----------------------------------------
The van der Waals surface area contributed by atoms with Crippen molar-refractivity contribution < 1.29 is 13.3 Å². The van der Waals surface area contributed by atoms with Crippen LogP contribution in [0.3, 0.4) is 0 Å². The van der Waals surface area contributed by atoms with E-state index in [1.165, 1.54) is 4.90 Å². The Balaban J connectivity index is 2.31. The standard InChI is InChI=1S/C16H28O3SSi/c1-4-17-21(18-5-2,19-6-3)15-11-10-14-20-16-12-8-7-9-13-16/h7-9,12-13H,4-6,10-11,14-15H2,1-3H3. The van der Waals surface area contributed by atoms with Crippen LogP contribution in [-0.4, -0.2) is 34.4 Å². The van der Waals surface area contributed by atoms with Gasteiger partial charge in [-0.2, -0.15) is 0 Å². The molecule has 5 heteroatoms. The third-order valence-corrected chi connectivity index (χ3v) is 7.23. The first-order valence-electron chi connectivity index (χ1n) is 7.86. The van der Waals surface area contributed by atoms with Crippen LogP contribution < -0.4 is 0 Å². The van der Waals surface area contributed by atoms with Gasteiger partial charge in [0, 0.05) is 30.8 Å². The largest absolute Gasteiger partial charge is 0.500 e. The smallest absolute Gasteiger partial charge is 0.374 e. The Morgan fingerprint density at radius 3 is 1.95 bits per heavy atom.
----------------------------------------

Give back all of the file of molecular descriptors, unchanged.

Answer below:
The van der Waals surface area contributed by atoms with Crippen molar-refractivity contribution < 1.29 is 13.3 Å². The van der Waals surface area contributed by atoms with Crippen LogP contribution in [0.3, 0.4) is 0 Å². The van der Waals surface area contributed by atoms with E-state index in [1.165, 1.54) is 4.90 Å². The Balaban J connectivity index is 2.31. The standard InChI is InChI=1S/C16H28O3SSi/c1-4-17-21(18-5-2,19-6-3)15-11-10-14-20-16-12-8-7-9-13-16/h7-9,12-13H,4-6,10-11,14-15H2,1-3H3. The van der Waals surface area contributed by atoms with Crippen LogP contribution in [-0.4, -0.2) is 34.4 Å². The van der Waals surface area contributed by atoms with Gasteiger partial charge in [-0.2, -0.15) is 0 Å². The molecule has 5 heteroatoms. The third-order valence-corrected chi connectivity index (χ3v) is 7.23. The first-order valence-electron chi connectivity index (χ1n) is 7.86. The van der Waals surface area contributed by atoms with Crippen LogP contribution < -0.4 is 0 Å². The van der Waals surface area contributed by atoms with Gasteiger partial charge in [0, 0.05) is 30.8 Å². The largest absolute Gasteiger partial charge is 0.500 e. The smallest absolute Gasteiger partial charge is 0.374 e. The Morgan fingerprint density at radius 3 is 1.95 bits per heavy atom.